Twisted civilization : The memory of the twisted pin brings to the mind of the night-walker, images of sexual, twisted things. He remembers the twisted stick from which ice-cream has been licked and thereafter thrown on the beach. He also recalls the dry and twisted bones sucked up by dogs and cats. He also recalls the twisted broken spring, full of rust and dust thrown into the factory backyard. All these images suggest the decadence and disintegration of the modern civilization.

      Horrible Corruption : At half-past-two in the night, the night rambler sees horrible things. Firstly, he observes a cat sitting in the gutter and swallowing rotten butter. The cat stands for the modern man ready to grab anything for his advantage. Secondly, he sees a chila stealing a toy, near the dock. Thirdly, he sees a man peeping into rooms lighted from inside. Perhaps, he is in search of sex life. This man is like an old crab, who catches the end of the stick. The modern man may be compared to a crab, lusty and rapacious, ready to feather his own nest.

      Modern interpretation of the man : According to the romantic tradition, moon is an embodiment of beauty and charm. However, in the modern towns nobody cares for the moon. The moon is regarded as an old degraded woman, winking with the feeble eye and smiling into corners which suggest ugliness and senility. The pimples and small-poxed surface of the moon is extremely disgusting. She holds an artificial paper roll and tears it into pieces to smell eau-de-Cologne which it contains. It reminds one of the powders and perfumes used by women at night for their sexual relationship. These smells remind the night-wanderer of the other smells of city, namely, smells of the dry geraniums, dust in crevices, female smell, cigarette smell and cocktail smell. All these indicate the decadence and corruption of the modern city life.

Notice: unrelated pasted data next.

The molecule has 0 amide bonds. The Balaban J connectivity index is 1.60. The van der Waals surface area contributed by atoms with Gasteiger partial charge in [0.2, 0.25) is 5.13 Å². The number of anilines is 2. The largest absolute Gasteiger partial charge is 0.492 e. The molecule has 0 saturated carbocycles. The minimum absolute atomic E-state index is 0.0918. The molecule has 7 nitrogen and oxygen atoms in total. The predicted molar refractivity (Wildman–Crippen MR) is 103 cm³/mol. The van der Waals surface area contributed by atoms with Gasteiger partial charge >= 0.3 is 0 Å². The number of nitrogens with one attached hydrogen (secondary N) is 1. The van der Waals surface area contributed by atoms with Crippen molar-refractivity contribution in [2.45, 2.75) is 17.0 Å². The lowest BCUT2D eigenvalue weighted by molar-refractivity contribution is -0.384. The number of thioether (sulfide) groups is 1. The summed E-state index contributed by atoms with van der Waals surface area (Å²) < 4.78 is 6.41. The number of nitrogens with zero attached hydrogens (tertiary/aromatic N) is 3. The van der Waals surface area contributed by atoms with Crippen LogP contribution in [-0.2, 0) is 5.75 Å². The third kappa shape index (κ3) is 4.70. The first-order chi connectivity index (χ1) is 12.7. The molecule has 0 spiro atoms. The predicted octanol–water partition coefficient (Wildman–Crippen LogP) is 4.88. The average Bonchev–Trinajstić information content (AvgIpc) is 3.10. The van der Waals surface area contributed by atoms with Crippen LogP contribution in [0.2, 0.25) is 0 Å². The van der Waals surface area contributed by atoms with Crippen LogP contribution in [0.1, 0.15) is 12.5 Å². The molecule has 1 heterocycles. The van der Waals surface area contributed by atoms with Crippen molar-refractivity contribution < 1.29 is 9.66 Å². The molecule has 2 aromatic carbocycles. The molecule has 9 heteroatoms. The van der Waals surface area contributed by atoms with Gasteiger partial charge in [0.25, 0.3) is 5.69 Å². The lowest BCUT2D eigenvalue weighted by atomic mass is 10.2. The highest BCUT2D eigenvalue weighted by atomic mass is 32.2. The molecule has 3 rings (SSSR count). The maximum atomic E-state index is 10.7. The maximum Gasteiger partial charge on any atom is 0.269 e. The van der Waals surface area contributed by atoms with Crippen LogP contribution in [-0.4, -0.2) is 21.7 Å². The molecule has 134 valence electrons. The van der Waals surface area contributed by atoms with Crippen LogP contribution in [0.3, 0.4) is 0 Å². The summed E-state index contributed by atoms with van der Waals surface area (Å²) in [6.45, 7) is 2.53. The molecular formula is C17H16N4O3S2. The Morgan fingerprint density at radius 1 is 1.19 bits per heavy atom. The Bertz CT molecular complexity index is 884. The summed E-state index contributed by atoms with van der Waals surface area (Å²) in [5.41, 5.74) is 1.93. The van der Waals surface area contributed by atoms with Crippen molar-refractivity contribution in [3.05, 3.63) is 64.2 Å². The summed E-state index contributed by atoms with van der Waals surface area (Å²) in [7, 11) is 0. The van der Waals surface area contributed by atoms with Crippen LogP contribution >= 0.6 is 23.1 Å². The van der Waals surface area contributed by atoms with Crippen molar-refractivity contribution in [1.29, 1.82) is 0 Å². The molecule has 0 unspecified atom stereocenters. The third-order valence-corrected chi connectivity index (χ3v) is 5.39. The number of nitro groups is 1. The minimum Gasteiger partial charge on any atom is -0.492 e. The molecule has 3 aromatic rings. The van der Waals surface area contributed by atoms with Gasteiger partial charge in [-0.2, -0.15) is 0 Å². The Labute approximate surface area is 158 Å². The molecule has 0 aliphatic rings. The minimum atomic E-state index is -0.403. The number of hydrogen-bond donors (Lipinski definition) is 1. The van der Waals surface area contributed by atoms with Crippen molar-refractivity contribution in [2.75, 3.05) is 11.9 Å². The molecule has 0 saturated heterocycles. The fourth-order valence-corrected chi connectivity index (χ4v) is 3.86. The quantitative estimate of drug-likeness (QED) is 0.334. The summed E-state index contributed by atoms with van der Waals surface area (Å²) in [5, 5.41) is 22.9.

Life akin to Knife : At four o'clock the night-wanderer reaches his home. He remembers the number painted on the door of his house. He unlocks the door, switches on light and ascends the stairs. He enters the room and goes to bed. It is just the time when other people wake up and prepare themselves or the day's routine. However, for him day-life is like the twist of the knife, something horrible and brutal. He is disgusted with the modern life of hectic activity and would like to sleep and to forget his worries. Thus, the poet feels that the night-walker is disgusted with the life of activity. He would like to withdraw himself from it by sleeping the whole day.

      Conclusion : The poem is written after the manner of the French Symbolists like Laforgue, who followed a particular technique. They packed together a number of disjointed and random images so as to give an overall picture of ugly and corrupt life of amodern city. T.S. Eliot has tried to follow their example but he has added something which is peculiar of his own. Thus Rhapsody on a Windy Night is his own addition which makes the poem significant, rhythmic and musical composition. The poem, according to Maxwell, "is a conscious attempt to do in English what the Symbolists had done in French - to mirror a mood by a selection of images which have in common subservience to that mood, and hence act as symbols for it."